As we have discussed before, we are continually evaluating our entire business portfolio. And during the first quarter, we did divest two non-strategic product lines: our neuron diagnostics and gastro diagnostics, which together had annualized net sales of approximately $40 million. On the flip side, we are moving forward with obtaining the necessary regulatory approvals around the world to close the Kyphon transaction. A few weeks ago, I had the opportunity to meet with the Kyphon salesforce, and it reinforced why we're so enthusiastic and encouraged about the prospect of our two companies working together. We expect to complete the acquisition in the first calendar quarter of 2008.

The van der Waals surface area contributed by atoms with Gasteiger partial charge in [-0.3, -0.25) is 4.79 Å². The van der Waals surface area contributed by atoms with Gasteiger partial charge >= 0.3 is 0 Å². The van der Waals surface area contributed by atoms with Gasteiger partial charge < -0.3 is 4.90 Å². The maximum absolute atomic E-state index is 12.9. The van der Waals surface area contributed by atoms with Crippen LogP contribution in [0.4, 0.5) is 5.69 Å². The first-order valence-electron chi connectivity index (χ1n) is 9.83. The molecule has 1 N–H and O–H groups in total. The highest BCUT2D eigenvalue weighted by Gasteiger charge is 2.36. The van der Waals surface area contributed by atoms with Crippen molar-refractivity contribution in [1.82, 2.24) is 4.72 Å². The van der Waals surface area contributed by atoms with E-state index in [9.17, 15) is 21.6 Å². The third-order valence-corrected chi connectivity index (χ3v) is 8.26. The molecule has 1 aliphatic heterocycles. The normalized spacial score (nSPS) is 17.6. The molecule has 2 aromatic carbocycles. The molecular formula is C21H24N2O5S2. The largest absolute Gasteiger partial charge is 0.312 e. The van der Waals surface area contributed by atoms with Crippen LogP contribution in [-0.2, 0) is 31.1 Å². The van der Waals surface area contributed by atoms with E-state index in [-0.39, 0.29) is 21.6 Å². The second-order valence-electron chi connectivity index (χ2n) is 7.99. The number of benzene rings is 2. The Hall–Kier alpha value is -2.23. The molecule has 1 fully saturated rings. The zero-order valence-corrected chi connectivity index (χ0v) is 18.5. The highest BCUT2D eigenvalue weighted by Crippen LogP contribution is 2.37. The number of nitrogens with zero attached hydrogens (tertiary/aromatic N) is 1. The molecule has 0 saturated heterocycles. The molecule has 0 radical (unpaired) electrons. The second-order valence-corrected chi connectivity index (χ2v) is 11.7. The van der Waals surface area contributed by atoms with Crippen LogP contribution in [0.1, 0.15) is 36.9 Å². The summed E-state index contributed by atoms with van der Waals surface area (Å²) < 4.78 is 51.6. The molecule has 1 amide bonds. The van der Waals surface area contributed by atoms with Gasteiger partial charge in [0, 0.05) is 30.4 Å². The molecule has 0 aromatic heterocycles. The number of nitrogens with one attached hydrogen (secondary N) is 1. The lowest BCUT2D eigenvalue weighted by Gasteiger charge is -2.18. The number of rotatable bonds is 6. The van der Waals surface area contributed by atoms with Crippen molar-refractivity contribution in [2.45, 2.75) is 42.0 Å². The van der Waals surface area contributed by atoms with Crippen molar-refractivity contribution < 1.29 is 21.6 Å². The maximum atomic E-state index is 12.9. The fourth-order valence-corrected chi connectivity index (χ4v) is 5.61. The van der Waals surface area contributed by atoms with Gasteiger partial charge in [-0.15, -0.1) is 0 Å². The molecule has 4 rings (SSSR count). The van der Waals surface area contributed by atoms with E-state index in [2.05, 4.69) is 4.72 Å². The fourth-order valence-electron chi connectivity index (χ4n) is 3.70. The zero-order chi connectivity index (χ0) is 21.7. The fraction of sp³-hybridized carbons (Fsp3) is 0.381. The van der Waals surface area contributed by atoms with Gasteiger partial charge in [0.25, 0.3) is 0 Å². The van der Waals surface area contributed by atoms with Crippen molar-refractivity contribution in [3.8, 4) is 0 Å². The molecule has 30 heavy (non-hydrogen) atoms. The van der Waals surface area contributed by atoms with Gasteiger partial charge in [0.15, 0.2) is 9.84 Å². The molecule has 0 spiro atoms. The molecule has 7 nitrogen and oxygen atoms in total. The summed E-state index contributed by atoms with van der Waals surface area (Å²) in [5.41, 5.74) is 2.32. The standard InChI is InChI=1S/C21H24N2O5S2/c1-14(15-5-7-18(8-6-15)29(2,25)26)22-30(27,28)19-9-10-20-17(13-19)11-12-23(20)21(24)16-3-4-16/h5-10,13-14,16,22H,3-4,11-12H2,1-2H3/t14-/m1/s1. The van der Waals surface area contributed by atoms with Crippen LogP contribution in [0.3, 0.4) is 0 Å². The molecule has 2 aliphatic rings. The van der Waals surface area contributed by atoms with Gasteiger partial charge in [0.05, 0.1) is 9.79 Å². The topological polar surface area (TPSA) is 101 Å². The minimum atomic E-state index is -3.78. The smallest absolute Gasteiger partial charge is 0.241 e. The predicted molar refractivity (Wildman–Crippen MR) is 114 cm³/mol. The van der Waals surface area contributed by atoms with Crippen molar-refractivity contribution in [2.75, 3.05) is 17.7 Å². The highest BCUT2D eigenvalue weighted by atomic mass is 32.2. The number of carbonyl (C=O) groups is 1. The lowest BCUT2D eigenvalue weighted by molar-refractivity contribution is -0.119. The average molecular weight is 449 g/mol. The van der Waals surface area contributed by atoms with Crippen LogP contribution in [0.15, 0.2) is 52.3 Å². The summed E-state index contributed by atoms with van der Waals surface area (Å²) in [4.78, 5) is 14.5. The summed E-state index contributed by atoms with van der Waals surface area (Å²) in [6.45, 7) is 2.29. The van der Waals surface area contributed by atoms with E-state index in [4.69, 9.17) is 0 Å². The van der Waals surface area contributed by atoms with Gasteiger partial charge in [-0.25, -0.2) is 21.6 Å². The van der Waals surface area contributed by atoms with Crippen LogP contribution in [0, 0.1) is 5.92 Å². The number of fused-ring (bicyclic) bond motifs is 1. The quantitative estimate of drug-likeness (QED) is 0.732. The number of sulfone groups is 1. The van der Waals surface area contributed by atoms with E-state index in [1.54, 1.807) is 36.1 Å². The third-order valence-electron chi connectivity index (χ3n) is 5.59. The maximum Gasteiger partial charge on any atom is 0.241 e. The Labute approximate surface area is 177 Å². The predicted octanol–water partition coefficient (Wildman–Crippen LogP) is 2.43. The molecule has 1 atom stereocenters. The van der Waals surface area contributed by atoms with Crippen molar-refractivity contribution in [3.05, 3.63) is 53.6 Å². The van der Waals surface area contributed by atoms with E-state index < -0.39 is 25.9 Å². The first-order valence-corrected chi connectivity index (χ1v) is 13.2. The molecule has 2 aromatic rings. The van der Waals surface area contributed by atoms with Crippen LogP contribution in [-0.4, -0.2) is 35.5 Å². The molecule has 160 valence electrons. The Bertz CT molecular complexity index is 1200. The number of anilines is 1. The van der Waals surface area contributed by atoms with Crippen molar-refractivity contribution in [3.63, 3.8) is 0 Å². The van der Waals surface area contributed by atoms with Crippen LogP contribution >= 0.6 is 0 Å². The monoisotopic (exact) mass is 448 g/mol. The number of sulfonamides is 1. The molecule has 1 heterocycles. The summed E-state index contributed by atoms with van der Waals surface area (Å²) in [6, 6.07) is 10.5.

Now I will conclude by saying that I am proud of our teams around the globe who, despite challenging market conditions in some of our businesses, delivered solid financial results, particularly on the bottom line.

With that, I want to now turn the call over to Gary Ellis.

Gary Ellis

Thanks, Bill. In my remarks, I will review this quarter's revenue performance and then discuss the income statement, balance sheet and cash flow statement. I will also provide detail on the unusual items that complicate the understanding of our income statement this quarter. Finally, I will close the call by discussing our financial guidance for fiscal year 2008.

As you heard earlier, first quarter revenue of $3.127 billion grew 8%, while net earnings were $675 million or $0.59 diluted earnings per share. These earnings and diluted earnings per share numbers represent increases of 13% and 16% respectively over the prior year.